Prehistoric Beast is a ten-minute long experimental animated film created by Phil Tippett and released in 1984. It is notable for being the first film by the Tippett Studio. Set in Mesozoic times, it tells the story of a Monoclonius as it is hunted by a Tyrannosaurus rex.
Made with the go motion animation technique, scenes from Prehistoric Beast were included in the 1985 full length documentary Dinosaur! (1985), first aired on CBS in the United States on November 5, 1985. The film was originally released only for animation festivals, but can now be watched full online in Tippett's official YouTube channel. Available here.
It contains examples of the following tropes:
- Anachronism Stew: Tyrannosaurus and Monoclonius did not live at the same time in the Cretaceous period. One wonders why they couldn't have just used the iconic Triceratops instead as the lead ceratopsian.
- Animals Not to Scale: The Monoclonius in the film is around the size of the larger Triceratops.
- The Bad Guy Wins: After chasing and stalking the Monoclonius for a while, the T. rex is ultimately able to corner, kill and eat it successfully. However, the T. rex isn't truly evil; it just wants to feed and survive, like any other predators want to.
- Canada, Eh?: The story is set in Alberta, Canada, 65 million years ago during the Late Cretaceous.
- Daylight Horror: The whole story takes place in broad daylight.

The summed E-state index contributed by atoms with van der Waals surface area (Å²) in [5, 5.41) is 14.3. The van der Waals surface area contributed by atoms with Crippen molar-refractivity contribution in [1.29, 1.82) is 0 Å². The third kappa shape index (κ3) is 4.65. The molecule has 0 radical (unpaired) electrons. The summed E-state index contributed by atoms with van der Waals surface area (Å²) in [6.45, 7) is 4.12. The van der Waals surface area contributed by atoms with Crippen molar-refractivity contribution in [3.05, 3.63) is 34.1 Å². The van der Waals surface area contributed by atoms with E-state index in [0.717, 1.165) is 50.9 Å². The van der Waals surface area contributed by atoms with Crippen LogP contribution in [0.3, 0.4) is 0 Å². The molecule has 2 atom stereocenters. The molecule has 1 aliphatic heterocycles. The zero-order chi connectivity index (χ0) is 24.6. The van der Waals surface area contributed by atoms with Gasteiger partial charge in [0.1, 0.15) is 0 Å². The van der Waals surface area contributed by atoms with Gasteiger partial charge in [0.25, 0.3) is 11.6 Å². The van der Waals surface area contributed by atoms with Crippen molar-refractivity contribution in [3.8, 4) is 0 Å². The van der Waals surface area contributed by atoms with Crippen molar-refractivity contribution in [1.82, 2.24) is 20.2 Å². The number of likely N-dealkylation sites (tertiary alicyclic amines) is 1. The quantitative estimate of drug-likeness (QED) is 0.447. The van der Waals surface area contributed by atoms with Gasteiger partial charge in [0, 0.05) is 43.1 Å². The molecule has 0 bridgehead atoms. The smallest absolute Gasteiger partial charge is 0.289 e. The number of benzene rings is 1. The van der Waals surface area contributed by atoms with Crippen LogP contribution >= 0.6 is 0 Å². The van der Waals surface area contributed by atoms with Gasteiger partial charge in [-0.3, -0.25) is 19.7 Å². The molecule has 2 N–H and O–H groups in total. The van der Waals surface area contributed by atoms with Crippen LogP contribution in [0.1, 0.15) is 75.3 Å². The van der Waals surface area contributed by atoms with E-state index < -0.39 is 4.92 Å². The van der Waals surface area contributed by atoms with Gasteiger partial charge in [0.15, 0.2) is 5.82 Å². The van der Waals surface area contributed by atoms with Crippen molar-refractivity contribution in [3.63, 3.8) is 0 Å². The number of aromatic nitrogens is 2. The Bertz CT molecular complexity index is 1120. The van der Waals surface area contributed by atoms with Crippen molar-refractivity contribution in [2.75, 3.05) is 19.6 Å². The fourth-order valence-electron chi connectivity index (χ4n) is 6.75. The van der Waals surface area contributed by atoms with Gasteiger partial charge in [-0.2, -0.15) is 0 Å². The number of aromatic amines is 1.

- Downer Ending: The Monoclonius ends up killed and eaten by the T. rex.
- Eat the Camera: Twice, with the Tyrannosaurus. That second and last one cuts to black, as it's the killing blow.
- Everything's Better with Dinosaurs
- Gory Discretion Shot: When the T. rex delivers the fatal blow to the Monoclonius, the scene cuts to black and then to the Monoclonius calling for their missing (and now-deceased) member.
- Light Is Not Good: See Daylight Horror above.
- Scenery Porn: The Cretaceous landscape is truly gorgeous.
- Seldom-Seen Species: In place of the popular Triceratops, the lead ceratopsian role here is taken by a Monoclonius, a smaller and earlier relative of Trike itself.
- Stock Dinosaurs: Played straight with the Tyrannosaurus. The dead dinosaur seen at the beginning being eaten by the Tyrannosaurus appears to be an Edmontosaurus.
- Stock Footage: As mentioned above, stock footage of this film was shown in the documentary Dinosaur!, on which Tippett worked too. Other documentaries that stock footage of this film appears in include the dinosaur-related episodes of Really Wild Animals and Eyewitness. Given the subject matter, it has no doubt been featured in more documentaries.
- Stop Motion: The whole film is animated this way.
- Tyrannosaurus rex: The main predator of the film, naturally.